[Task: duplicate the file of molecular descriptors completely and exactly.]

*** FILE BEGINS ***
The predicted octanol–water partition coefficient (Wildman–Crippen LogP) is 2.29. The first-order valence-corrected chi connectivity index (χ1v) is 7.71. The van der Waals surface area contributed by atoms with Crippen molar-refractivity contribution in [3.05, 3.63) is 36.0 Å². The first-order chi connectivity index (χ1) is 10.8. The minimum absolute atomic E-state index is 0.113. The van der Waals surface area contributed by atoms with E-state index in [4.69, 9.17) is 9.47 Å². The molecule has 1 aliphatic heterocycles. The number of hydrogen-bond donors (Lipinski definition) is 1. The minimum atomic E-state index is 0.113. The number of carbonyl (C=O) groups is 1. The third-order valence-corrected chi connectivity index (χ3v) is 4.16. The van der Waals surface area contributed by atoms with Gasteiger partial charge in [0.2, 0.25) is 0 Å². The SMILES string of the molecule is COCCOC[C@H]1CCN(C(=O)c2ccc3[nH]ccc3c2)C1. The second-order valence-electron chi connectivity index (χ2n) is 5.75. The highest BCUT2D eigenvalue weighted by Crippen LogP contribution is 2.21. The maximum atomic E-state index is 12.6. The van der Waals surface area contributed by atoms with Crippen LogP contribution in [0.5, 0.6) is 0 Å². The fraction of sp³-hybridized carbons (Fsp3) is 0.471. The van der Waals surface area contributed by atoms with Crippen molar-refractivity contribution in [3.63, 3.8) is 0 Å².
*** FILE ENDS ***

The predicted octanol–water partition coefficient (Wildman–Crippen LogP) is 2.29. The first-order valence-corrected chi connectivity index (χ1v) is 7.71. The van der Waals surface area contributed by atoms with Crippen molar-refractivity contribution in [3.05, 3.63) is 36.0 Å². The first-order chi connectivity index (χ1) is 10.8. The minimum absolute atomic E-state index is 0.113. The van der Waals surface area contributed by atoms with E-state index in [4.69, 9.17) is 9.47 Å². The molecule has 1 aliphatic heterocycles. The number of hydrogen-bond donors (Lipinski definition) is 1. The minimum atomic E-state index is 0.113. The number of carbonyl (C=O) groups is 1. The third-order valence-corrected chi connectivity index (χ3v) is 4.16. The van der Waals surface area contributed by atoms with Gasteiger partial charge in [0.2, 0.25) is 0 Å². The SMILES string of the molecule is COCCOC[C@H]1CCN(C(=O)c2ccc3[nH]ccc3c2)C1. The second-order valence-electron chi connectivity index (χ2n) is 5.75. The highest BCUT2D eigenvalue weighted by Crippen LogP contribution is 2.21. The maximum atomic E-state index is 12.6. The van der Waals surface area contributed by atoms with Crippen LogP contribution in [0.5, 0.6) is 0 Å². The fraction of sp³-hybridized carbons (Fsp3) is 0.471. The van der Waals surface area contributed by atoms with Crippen molar-refractivity contribution in [3.63, 3.8) is 0 Å².